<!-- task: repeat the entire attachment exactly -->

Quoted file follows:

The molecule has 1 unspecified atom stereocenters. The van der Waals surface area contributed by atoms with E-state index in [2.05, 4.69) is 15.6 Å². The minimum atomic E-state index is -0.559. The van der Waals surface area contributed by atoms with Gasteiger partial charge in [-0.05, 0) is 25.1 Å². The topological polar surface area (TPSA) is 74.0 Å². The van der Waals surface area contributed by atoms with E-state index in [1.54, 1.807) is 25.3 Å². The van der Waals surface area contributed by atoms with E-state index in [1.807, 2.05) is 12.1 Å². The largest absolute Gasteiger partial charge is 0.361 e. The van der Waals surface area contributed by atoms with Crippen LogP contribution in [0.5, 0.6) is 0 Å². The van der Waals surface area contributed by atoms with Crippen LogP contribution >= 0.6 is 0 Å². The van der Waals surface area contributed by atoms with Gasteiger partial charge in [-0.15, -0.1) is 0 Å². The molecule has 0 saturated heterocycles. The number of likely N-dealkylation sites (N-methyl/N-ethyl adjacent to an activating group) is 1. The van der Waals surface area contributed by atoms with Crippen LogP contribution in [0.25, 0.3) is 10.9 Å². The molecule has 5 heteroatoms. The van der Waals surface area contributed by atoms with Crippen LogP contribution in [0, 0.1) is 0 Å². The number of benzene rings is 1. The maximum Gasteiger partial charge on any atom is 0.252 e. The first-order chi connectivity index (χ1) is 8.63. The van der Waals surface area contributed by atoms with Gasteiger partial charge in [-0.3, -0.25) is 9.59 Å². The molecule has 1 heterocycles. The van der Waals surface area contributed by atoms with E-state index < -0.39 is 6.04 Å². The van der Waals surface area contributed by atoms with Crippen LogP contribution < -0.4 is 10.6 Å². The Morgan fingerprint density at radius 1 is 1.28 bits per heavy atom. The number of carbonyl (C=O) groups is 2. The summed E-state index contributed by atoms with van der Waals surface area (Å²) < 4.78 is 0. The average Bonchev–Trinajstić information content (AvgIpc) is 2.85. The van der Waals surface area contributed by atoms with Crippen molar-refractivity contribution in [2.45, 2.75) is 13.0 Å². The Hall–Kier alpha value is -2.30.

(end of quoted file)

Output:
The molecule has 1 unspecified atom stereocenters. The van der Waals surface area contributed by atoms with E-state index in [2.05, 4.69) is 15.6 Å². The minimum atomic E-state index is -0.559. The van der Waals surface area contributed by atoms with Gasteiger partial charge in [-0.05, 0) is 25.1 Å². The topological polar surface area (TPSA) is 74.0 Å². The van der Waals surface area contributed by atoms with E-state index in [1.54, 1.807) is 25.3 Å². The van der Waals surface area contributed by atoms with E-state index in [1.807, 2.05) is 12.1 Å². The largest absolute Gasteiger partial charge is 0.361 e. The van der Waals surface area contributed by atoms with Crippen LogP contribution in [0.5, 0.6) is 0 Å². The van der Waals surface area contributed by atoms with Crippen LogP contribution >= 0.6 is 0 Å². The van der Waals surface area contributed by atoms with Gasteiger partial charge in [-0.15, -0.1) is 0 Å². The molecule has 0 saturated heterocycles. The number of likely N-dealkylation sites (N-methyl/N-ethyl adjacent to an activating group) is 1. The van der Waals surface area contributed by atoms with Crippen LogP contribution in [0.25, 0.3) is 10.9 Å². The molecule has 5 heteroatoms. The van der Waals surface area contributed by atoms with Crippen LogP contribution in [0, 0.1) is 0 Å². The number of benzene rings is 1. The maximum Gasteiger partial charge on any atom is 0.252 e. The first-order chi connectivity index (χ1) is 8.63. The van der Waals surface area contributed by atoms with Gasteiger partial charge in [-0.3, -0.25) is 9.59 Å². The molecule has 1 heterocycles. The van der Waals surface area contributed by atoms with E-state index < -0.39 is 6.04 Å². The van der Waals surface area contributed by atoms with Crippen LogP contribution < -0.4 is 10.6 Å². The Morgan fingerprint density at radius 1 is 1.28 bits per heavy atom. The number of carbonyl (C=O) groups is 2. The summed E-state index contributed by atoms with van der Waals surface area (Å²) < 4.78 is 0. The average Bonchev–Trinajstić information content (AvgIpc) is 2.85. The van der Waals surface area contributed by atoms with Crippen molar-refractivity contribution in [2.45, 2.75) is 13.0 Å². The Hall–Kier alpha value is -2.30.